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LaTasha Crawford, VMD, PhD, Diplomate American College of Veterinary Pathologists
Dr. Crawford is an Assistant Professor in the School of Veterinary Medicine and Department of Patholbiological Sciences. Her mentors are Drs. Dale Bjorling and Chad Vezina.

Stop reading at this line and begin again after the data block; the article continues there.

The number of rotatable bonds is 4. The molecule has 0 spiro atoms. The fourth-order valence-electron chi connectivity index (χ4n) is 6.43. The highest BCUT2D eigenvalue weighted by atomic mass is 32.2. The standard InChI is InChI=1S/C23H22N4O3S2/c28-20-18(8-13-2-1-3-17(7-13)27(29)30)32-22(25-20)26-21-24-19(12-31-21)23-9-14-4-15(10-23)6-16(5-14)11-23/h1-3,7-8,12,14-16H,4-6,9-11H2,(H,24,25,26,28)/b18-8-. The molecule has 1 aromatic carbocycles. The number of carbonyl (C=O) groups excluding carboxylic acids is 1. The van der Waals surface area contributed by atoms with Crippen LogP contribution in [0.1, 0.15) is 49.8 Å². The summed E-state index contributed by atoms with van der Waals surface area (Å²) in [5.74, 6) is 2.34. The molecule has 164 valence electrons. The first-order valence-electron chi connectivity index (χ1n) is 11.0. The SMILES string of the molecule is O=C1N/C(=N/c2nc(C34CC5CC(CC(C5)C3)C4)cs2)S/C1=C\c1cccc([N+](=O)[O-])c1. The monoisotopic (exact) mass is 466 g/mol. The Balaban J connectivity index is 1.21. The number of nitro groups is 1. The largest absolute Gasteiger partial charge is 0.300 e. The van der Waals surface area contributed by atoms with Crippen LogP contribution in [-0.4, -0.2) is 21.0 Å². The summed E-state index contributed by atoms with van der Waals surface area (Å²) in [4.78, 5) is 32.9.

Dr. Crawford’s research focuses on chronic pain. Chronic pain associated with urologic disease affects millions of people in the U. S. alone, yet is exceedingly challenging to treat. There is an unmet therapeutic need that extends beyond the opioid crisis, as many existing therapies often lead to addiction, cause unwanted side effects, or prove inadequate for managing pain in many patients. Deficits in the ability to diagnose or effectively treat pain patients stem from a lack of understanding of pain mechanisms; this is particularly true for bladder pain. For example, in interstitial cystitis, it is still unknown what causes pain symptoms and why comorbid disease in other organ systems is so frequent. Recent studies indicate that many patients with bladder disease have comorbid changes in somatosensory neurons that are diagnostic for neuropathic pain. This suggests that somatosensory neurons may play a role in referred pain, challenging the existing dogma that referred somatic pain is due to spinal cord mechanisms. Somato-visceral crosstalk within the peripheral nervous system comprises a substantial gap in our knowledge of bladder pain mechanisms. Dr. Crawford’s research will test the hypothesis that there is peripherally-mediated crosstalk between somatosensory and bladder sensory neurons that contributes to comorbid pain in distinct organs systems and provides a mechanism for dysregulation of bladder function. To test this hypothesis, she will determine the cell type-specific molecular, anatomic, and neurophysiologic underpinnings of somato-visceral crosstalk in mouse models of cystitis and hindlimb nerve injury. This project will optimize an innovative neurophysiology approach, provide experience in transcriptomics, and develop Dr. Crawford’s expertise in biomarkers of bladder pain, propelling her career as a clinician-scientist. Her findings will have significant benefits for urologic disease research by highlighting potential diagnostic features of comorbidities in bladder pain patients and providing a mechanistic rationale to guide selection of existing anti-pain therapies as well as development of novel therapeutics.